Blackberry Creek as it courses through Bliss Woods:
Woodland path in Hannford Woods:
This barn, surrounded by a white rail fence, is on private property just across from the entrance to Hannaford Woods:
We visited the preserves several times before returning to Florida on May 24. On the first visit to Bliss Woods we obtained only distant views of a Scarlet Tanager, one of our favorite birds. Two days before returning to Florida we tried one last time. The morning started out windy and quite chilly at 46 degrees F (7.8 degrees Celsius). The tree limbs were moving so much that we held little hope of seeing many birds at all. Some of those which took flight actually flew backwards!
A male Northern Flicker was not affected by the wind as he searched for ants on the mowed lawn in the picnic area:
The winds subsided and the skies brightened, though the temperature dropped a couple of degrees. Yellow Warblers were already gathering nesting materials. This one sang in a small tree on its territory:
American Goldfinches bounded about, carefree, as they will not breed until later in the season:
Indigo Buntings had arrived en masse:
A White-breasted Nuthatch seemed to be exploring a nest hole. It kept poking its head in but never entered. I wondered if it might be occupied by another creature such as a squirrel or chipmunk:
High in a nearby oak tree, I spotted a White-breasted Nuthatch fledgling:
As a parent approached with a grub, it started begging silently:
"I still want more!"
This first year male Orchard Oriole was the second we saw this week:
A male Orchard Oriole in full breeding plumage flew by but I was unable to get a photo, so here is one from May 14 a year ago. It is smaller than a Baltimore Oriole and has brick-red plumage rather than bright orange of the latter species:
A Red-tailed Hawk swooped in low. Not a threat to small birds, it was probably hoping to surprise a rabbit or squirrel:
We have been watching a pair of Blue-gray Gnatcatcher build a nest which straddles a low-hanging limb of an old oak. Now the bird is sitting tight, surely incubating its eggs. We were pleasantly surprised to see that the fragile-looking nest had not been disrupted by the high winds and rain:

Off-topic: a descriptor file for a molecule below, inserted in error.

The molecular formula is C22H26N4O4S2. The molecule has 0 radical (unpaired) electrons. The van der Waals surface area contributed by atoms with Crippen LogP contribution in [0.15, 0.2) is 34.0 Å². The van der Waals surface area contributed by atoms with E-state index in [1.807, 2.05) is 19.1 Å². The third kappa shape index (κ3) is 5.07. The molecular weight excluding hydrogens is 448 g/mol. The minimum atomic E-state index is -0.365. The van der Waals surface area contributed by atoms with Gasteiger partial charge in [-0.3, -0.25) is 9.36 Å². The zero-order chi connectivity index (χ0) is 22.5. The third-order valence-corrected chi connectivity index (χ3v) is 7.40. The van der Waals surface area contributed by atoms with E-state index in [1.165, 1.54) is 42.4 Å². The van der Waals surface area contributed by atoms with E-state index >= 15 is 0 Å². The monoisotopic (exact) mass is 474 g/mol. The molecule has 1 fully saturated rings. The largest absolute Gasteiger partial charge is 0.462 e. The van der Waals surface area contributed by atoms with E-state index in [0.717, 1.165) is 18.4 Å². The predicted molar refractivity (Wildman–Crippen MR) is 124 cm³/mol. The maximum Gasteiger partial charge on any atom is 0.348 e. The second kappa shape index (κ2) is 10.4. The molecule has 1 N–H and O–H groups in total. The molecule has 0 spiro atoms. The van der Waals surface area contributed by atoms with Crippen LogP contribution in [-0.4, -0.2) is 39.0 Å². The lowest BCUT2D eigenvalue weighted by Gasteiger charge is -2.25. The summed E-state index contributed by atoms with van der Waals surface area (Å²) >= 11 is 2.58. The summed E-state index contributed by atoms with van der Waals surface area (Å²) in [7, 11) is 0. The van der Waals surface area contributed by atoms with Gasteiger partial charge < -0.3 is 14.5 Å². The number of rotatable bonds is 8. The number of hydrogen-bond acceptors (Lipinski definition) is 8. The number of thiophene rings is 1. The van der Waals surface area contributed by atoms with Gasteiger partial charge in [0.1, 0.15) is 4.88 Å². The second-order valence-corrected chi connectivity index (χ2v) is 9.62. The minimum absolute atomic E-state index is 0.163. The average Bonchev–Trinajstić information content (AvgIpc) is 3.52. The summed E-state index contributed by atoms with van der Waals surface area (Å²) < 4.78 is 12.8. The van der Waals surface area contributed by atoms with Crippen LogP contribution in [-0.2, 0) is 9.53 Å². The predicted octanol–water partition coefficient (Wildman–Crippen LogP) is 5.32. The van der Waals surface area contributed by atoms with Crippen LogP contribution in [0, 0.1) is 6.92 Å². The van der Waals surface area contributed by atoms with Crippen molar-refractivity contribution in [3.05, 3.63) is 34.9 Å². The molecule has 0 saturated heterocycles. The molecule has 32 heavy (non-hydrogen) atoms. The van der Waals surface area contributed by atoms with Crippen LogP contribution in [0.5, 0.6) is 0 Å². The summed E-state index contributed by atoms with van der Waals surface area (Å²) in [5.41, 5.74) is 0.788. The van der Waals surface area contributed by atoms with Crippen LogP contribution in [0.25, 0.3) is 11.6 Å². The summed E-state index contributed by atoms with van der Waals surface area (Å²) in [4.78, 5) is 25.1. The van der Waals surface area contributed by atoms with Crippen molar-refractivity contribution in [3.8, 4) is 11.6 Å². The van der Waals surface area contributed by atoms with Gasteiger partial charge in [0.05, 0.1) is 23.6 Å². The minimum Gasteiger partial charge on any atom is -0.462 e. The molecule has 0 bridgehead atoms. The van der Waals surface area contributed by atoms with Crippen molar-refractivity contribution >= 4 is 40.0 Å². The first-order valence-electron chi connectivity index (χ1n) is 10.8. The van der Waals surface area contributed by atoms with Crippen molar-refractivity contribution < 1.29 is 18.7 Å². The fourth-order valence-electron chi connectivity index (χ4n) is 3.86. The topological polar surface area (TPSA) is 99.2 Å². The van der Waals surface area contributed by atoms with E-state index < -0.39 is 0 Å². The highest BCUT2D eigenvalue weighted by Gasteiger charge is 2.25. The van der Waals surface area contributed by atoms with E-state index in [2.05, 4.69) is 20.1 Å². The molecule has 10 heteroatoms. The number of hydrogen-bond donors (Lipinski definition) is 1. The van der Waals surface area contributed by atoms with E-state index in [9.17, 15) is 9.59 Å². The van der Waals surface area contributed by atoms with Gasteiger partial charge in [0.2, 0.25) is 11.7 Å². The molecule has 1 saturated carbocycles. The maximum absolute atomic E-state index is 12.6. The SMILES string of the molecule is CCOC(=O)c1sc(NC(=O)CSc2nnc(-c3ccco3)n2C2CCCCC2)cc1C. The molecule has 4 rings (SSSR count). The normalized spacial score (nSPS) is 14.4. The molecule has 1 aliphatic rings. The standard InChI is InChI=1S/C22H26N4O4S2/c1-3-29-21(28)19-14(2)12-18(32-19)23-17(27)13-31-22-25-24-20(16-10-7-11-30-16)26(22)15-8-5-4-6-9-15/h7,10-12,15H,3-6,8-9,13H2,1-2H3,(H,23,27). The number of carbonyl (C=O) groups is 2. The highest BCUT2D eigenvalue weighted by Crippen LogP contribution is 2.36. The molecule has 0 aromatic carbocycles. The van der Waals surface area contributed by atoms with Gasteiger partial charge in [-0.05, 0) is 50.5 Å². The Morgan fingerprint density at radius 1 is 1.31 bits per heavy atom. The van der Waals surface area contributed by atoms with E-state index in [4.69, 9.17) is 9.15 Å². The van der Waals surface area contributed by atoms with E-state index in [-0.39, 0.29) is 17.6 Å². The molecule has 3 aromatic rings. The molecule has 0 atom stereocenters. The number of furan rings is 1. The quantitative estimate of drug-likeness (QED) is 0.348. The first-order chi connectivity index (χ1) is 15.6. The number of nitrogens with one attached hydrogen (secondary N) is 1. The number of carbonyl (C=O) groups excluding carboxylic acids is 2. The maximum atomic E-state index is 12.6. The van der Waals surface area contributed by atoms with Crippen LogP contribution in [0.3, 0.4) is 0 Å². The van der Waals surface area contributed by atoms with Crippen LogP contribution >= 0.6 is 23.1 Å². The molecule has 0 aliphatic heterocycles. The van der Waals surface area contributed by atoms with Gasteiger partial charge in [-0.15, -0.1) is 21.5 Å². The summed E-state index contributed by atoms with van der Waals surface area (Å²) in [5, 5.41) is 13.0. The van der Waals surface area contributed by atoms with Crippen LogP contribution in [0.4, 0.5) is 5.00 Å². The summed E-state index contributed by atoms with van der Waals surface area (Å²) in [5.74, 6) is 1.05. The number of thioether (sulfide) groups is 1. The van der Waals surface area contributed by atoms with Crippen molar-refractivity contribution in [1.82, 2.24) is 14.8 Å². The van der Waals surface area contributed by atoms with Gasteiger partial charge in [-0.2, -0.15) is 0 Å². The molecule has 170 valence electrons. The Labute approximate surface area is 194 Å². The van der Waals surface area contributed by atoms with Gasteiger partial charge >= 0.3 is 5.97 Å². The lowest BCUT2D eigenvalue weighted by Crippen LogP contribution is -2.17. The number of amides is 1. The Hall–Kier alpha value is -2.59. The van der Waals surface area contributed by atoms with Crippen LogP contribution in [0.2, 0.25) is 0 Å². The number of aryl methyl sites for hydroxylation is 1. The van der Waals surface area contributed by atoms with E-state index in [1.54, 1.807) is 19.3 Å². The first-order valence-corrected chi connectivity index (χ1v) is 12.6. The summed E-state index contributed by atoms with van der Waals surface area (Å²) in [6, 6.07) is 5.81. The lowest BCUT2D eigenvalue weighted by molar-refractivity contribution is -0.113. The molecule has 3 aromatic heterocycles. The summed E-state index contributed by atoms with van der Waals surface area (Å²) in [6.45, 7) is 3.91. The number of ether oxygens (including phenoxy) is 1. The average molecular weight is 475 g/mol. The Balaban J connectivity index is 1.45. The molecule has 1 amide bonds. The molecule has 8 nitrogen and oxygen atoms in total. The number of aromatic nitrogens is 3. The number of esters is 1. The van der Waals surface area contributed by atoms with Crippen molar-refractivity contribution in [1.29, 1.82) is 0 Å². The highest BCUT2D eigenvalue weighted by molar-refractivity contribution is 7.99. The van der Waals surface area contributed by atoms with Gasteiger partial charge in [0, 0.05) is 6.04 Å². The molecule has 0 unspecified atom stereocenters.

Finally, we were rewarded when a male Scarlet Tanager suddenly flew into full sun in a tree just above the trail:
His coat is deeply scarlet except for black wings and tail. The sun was high and the leaves cast strong dappled shadows. Nearly all of my dozen photos were spoiled because of the sharp contrasting patches of light. This one better illustrates the problem, as the red color (and the green on the leaves) is washed out in the highlights:
Speaking of highlights, my final visit to Hannaford Woods produced a Life Bird! This does not happen very often these days, as I have lost interest in chasing after target birds. While walking the trail I heard a very loud warbler song coming from close to the ground nearby. I simply could not identify the song and tried to find the bird for the better part of half an hour. The understory was so dense and it was so tantalizingly close by!
Before continuing down the trail, I recorded the song on my iPhone, hoping to research it and identify the singer. On the way back I replayed the song and the bird responded immediately. I caught a glimpse of it, singing a few inches off the ground. It had a brown back and a distinct eye ring, but it flew off in less than a second. It continued to sing in the distance, but to my surprise a second bird appeared and sat still long enough for me to capture a 25 second burst of images before it flew off. My photos confirmed that it was a Connecticut Warbler, the first I had ever seen, and the first County record this spring.
This seclusive but not rare warbler breeds in the far north Central US and central Canada. Despite its name it is rarely found in the NE United States, and then only in the fall. The few winter records are from South and Central America.
Connecticut Warbler (May 19, 2015):
Another "first" occurred early in our stay. I was looking for a Sora in Jones Meadow Park, a small wetlands near our home. Sure enough, I saw two Soras and heard one or two others:
Then, a Virginia Rail started calling and suddenly strutted out at the edge of the marsh:
A damselfly, which I believe to be a female bluet species, allowed me a close-up shot:
= = = = = = = = = = = = = = =
Linking to Misty's CAMERA CRITTERS,
Linking to Eileen's SATURDAY'S CRITTERS,
Linking to GOOD FENCES by Tex (Theresa).
Linking to WEEKEND REFLECTIONS by James
Linking to BirdD'Pot by Anni
Linking to Wild Bird Wednesday by Stewart
Linking to I Heart Macro by Laura
Please visit the links to all these memes to see some excellent photos on display